Dr Margaret Healy is Reader in English and Co-Director of the Centre for Early Modern Studies at the University of Sussex. She teaches many aspects of Renaissance Literature and is particularly interested in the cultural history of the body and the interfaces among literature, medicine and science. She has published widely on these topics and is a major contributor to A Cultural History of the Human Body in the Renaissance (2010). She is the author of Fictions of Disease in Early Modern England: Bodies, Plagues and Politics (2001) and Richard II (1998) and co-editor of Renaissance Transformations: the Making of English Writing 1500-1650 (2009). Her most recent monograph is Shakespeare, Alchemy and the Creative Imagination: the Sonnets and A Lover’s Complaint (CUP, 2011). She edits the new British Medical Journal, Medical Humanities. She is presently working on a monograph entitled, Literature and Medicine in the Early Modern Period.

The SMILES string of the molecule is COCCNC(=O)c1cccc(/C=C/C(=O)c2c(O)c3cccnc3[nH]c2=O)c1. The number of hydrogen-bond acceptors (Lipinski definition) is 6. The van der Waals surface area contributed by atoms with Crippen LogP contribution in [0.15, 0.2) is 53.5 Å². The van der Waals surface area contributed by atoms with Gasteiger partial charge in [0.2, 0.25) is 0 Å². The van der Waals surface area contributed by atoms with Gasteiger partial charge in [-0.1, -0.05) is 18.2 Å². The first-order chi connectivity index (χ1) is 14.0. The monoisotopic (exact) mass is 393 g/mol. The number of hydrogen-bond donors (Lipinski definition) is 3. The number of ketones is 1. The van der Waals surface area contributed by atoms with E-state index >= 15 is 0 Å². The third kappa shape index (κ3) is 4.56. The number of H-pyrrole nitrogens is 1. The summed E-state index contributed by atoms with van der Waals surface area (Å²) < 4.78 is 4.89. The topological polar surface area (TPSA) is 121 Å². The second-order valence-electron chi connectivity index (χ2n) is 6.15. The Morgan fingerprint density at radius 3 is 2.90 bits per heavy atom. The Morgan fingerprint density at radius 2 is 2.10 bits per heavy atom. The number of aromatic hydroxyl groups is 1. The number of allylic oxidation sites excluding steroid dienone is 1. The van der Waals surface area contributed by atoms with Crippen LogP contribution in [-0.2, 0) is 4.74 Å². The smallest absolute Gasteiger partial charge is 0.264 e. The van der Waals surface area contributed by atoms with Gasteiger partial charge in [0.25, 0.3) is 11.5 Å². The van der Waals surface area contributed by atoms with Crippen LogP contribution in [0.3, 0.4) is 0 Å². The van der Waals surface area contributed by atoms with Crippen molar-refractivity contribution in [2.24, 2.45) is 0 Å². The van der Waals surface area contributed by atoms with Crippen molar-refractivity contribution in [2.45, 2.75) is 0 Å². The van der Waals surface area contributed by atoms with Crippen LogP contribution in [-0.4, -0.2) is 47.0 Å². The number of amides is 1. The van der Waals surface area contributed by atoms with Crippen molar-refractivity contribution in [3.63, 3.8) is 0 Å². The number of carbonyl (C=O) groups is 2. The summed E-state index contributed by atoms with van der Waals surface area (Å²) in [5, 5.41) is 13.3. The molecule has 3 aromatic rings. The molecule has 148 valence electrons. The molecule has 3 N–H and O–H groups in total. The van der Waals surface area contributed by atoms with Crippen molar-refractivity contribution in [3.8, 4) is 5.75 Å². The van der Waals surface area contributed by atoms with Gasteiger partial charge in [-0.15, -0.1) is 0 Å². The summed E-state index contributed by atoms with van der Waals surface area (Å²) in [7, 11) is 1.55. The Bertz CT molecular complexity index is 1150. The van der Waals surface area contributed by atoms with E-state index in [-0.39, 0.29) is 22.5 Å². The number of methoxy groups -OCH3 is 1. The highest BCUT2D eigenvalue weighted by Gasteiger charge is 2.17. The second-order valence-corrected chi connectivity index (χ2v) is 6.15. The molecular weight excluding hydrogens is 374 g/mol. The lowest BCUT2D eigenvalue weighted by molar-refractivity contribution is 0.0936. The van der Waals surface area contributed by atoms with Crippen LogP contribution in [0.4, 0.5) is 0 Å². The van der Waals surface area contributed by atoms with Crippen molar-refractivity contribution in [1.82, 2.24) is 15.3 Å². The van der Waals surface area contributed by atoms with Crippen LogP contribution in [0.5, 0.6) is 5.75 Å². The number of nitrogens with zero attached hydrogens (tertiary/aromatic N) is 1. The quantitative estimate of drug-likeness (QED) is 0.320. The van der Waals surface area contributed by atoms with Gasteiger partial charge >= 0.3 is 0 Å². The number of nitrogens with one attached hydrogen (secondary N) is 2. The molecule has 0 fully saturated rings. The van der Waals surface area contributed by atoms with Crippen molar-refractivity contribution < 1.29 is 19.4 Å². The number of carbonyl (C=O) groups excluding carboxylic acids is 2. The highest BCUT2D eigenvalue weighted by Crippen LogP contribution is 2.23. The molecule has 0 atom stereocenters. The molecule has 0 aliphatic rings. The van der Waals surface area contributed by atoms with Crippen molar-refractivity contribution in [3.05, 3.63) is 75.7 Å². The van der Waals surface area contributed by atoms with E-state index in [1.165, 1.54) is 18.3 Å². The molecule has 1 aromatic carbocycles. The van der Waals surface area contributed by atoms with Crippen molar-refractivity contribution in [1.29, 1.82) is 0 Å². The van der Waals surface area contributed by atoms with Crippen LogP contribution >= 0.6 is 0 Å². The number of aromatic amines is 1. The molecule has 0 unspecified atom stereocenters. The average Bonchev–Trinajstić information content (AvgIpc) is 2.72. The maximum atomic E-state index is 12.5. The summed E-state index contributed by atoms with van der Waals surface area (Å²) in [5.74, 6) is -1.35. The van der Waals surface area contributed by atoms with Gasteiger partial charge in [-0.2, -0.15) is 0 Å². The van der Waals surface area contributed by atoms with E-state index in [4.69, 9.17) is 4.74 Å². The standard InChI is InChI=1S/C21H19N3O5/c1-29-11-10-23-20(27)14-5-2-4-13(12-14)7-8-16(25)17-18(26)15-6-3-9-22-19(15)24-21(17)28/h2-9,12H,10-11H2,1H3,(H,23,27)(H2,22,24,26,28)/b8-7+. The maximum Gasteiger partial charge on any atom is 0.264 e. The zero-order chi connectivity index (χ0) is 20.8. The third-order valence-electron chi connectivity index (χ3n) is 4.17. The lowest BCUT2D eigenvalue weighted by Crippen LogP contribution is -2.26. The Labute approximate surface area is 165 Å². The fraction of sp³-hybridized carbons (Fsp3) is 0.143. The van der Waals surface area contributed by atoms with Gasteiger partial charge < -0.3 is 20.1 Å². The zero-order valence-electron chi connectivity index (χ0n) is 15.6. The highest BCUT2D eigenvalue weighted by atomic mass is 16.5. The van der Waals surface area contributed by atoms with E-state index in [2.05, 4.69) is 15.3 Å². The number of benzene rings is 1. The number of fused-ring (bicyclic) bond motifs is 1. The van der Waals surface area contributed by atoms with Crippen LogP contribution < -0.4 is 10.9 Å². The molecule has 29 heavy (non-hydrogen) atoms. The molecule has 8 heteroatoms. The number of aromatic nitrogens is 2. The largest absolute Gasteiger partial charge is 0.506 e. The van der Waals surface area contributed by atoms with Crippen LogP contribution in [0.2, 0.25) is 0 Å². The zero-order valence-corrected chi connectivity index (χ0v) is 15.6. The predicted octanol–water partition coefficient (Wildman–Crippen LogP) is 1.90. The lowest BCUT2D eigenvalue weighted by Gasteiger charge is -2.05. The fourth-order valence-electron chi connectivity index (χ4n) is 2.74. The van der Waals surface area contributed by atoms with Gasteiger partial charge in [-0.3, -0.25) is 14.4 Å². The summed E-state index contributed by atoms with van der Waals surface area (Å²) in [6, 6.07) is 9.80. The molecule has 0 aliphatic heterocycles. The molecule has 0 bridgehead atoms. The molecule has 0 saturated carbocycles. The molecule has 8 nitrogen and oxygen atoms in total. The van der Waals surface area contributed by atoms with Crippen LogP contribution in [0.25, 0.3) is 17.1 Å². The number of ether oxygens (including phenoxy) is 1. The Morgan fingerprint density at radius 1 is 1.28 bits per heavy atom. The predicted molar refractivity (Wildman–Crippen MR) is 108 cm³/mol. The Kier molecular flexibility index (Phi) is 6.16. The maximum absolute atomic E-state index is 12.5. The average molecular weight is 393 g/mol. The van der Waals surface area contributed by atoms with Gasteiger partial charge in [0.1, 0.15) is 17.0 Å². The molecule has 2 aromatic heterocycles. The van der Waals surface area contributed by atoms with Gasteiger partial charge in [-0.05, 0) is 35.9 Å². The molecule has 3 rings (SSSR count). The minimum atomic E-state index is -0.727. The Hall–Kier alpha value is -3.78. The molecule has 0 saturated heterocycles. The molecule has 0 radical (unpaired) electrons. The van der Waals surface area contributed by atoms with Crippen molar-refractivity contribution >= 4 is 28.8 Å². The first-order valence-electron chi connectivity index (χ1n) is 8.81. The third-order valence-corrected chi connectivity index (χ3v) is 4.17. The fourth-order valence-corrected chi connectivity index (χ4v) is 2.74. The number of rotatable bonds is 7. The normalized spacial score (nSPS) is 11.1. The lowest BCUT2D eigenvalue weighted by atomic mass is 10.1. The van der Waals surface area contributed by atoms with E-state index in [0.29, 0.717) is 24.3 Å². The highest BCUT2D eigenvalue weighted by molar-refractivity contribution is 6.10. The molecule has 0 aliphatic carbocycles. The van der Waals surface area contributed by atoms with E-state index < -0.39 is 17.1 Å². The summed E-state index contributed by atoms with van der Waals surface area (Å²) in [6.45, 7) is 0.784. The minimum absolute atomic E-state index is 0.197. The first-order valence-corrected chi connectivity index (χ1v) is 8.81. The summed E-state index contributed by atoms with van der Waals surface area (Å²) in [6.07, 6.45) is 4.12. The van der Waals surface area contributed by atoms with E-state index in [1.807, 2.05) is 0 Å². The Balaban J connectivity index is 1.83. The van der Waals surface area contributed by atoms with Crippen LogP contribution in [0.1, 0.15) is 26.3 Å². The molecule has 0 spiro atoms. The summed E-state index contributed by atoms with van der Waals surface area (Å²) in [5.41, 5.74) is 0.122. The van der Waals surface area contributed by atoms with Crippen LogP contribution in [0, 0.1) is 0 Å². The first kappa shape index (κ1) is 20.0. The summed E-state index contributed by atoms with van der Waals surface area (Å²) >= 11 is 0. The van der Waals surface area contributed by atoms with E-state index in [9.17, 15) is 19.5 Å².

Since 1991 Dr Tony Hunt has been successively Besse Fellow and Tutor in French, Vice-Master, Senior Research Fellow, and Emeritus Fellow of St Peter’s College Oxford. At the University of St Andrews he held a British Academy Research Readership from 1986 to 1988. He is a Fellow of the British Academy, a Foreign Member of the Norwegian Academy of Science and Letters, and an Officier dans l’Ordre des Palmes Académiques. He has written over 20 books presenting previously unpublished texts, and his studies of medieval medicine include Plant Names of Medieval England (1989), Popular Medicine in Thirteenth-Century England , The Medieval Surgery (1992), Anglo-Norman Medicine (1994-97), (with M. Benskin) Three Receptaria from Medieval England: the languages of medicine in the fourteenth century (2001), An Old French Herbal (2009), Old French Medical Texts (2011), “The Beginnings of Medical Instruction in medieval France” (Romania, 2012)